Frequently Asked Questions
Q: Can I use Slopegraide only with my Apple Watch or do I need to have my iPhone in my pocket?
A: Yes you can! As golfers ourselves, we know how much distraction phones can present to yourself and others on the golf course.
With this in mind, we designed Slopegraide to have the ability to be used with either an iPhone or an Apple Watch.
However, you will need to calibrate the Slopegraide sensor first using your iPhone.
Q: Can I use Slopegraide while playing on the golf course?
A: Yes! The clip attachment is designed to keep the sensor in the same position when affixed to your belt, belt buckle, or golf apparel. However, the sensor may drift out of its calibrated position with excessive movement, such as running or jumping.
Q: Is Slopegraide legal for use in tournament play?
A: No. Any electronic device that measures slope is prohibited in a stipulated round of golf.
HOWEVER, if you are playing a practice round for a tournament and the pin locations are marked on the greens, you can use Slopegraide to capture slopes of interest as long as you write them down in a notebook sized no greater than 4 x 7 inches.
See the USGA Frequently Asked Questions section on Green Reading Materials for more information here.
Q: Can I use any belt buckle to mount my Slopegraide sensor?
A: No. There are some belt buckle designs that are NOT compatible with your Slopegraide sensor, as it will put too much stress and strain on the mounting clip. The mounting clip will more than likely break if you attempt to mount your Slopegraide sensor on any belt buckle that does not have a flat back. If you do not have a flat, plaque-styled belt buckle, please use the body of the belt next to your buckle to mount your Slopegraide sensor.
If you have a traditional leather belt, the middle loop at the belt buckle is an acceptable position to mount your sensor.
Q: I'm getting inaccurate readings in the Slopegraide app. Do I need to calibrate my Slopegraide sensor again?
A: Yes. It is possible that your sensor was bumped or has drifted away from its calibrated position. We strongly do not recommend running or jumping while wearing your Slopegraide sensor in order to keep it in its calibrated position. It takes no more than three seconds to re-calibrate your sensor.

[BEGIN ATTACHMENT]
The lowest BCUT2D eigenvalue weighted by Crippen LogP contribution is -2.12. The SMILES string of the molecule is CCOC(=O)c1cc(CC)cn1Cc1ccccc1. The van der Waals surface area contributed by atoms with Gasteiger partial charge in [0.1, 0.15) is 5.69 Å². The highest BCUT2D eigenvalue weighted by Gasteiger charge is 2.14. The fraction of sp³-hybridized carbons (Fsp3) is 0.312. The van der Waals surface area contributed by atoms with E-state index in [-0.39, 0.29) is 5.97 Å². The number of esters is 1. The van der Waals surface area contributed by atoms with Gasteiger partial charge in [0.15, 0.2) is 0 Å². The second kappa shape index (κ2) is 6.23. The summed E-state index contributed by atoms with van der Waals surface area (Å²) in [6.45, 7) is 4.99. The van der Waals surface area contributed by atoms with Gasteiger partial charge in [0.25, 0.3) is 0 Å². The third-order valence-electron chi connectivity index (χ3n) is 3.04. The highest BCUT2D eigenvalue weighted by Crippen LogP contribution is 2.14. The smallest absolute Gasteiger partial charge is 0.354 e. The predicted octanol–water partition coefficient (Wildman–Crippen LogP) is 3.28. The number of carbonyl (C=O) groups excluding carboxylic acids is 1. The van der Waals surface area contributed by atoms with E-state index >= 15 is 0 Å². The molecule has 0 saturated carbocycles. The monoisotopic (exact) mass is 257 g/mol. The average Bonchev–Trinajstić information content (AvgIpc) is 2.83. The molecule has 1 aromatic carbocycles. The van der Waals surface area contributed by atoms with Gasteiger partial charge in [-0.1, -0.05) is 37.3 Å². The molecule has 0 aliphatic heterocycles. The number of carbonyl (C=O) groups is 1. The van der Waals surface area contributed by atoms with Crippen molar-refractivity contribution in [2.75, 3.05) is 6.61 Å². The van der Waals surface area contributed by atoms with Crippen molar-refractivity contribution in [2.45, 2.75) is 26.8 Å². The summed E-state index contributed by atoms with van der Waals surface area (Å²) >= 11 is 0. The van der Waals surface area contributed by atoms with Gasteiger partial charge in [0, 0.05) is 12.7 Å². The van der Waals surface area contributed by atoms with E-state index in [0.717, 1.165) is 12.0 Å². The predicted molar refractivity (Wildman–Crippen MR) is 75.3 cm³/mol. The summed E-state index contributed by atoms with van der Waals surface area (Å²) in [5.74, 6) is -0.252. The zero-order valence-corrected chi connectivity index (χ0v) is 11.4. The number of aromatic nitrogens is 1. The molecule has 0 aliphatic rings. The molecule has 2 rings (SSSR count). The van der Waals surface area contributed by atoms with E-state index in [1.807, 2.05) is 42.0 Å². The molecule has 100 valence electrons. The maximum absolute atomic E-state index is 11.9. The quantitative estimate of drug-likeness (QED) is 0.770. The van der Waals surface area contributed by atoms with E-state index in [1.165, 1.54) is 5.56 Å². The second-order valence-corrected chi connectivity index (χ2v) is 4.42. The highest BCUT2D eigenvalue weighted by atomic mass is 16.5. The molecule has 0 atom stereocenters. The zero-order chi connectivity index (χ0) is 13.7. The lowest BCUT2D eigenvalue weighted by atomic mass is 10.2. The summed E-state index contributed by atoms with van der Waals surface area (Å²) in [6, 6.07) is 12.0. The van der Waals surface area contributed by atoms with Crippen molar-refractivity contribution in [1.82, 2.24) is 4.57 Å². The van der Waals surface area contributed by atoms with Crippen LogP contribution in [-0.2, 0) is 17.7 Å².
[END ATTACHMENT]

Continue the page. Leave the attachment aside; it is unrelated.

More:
NOTE: It is also important to keep in mind that calibrating your Slopegraide sensor is the first thing you will do before each practice session on the putting green and round of golf. Your body posture and clothing will change from day to day, which means that the centered position of your Slopegraide sensor will change as well.
Q: Does the Slopegraide sensor have to be positioned at the center of my midsection?
A: For best results, we strongly recommend that you wear your Slopegraide sensor as close to the middle of your midsection as possible. See the diagram below for further explanation.
When the sensor is worn on your midsection, a level is created with your waistline, your two legs, and the ground you are standing on.
The Slopegraide sensor represents the fulcrum.
As you stand on slope on the green, your hips will naturally tilt down the slope due to the effects of gravity.
If the sensor is not located in the center of your midsection, the displayed values within the Slopegraide app may be inaccurate due to the position of the sensor.
In this example, if the sensor were located on the right hip, the app may be display slope values too high for putts breaking left to right and slope values too low for putts breaking right to left.
Q: How can I use Speedgraide for uphill and downhill putts?
A: The approximate duration to the hole displayed in the Speedgraide calculation is assuming that there aren't any uphill or downhill forces impacting the speed of the golf ball.
For uphill putts, you can estimate the amount of feet uphill to the hole and then SUBTRACT that amount from the original length of your putt to get an approximate estimate to the hole. For example, if you are putting to a hole 2 feet uphill, you can subtract at least 2 feet from the distance of your putt to get an approximate duration to the hole.
For downhill putts, you can estimate the amount of feet downhill to the hole and then ADD that amount from the original length of your putt to get an approximate duration to the hole. Downhill putts will take longer to get to the hole because the initial velocity of these putts are slower.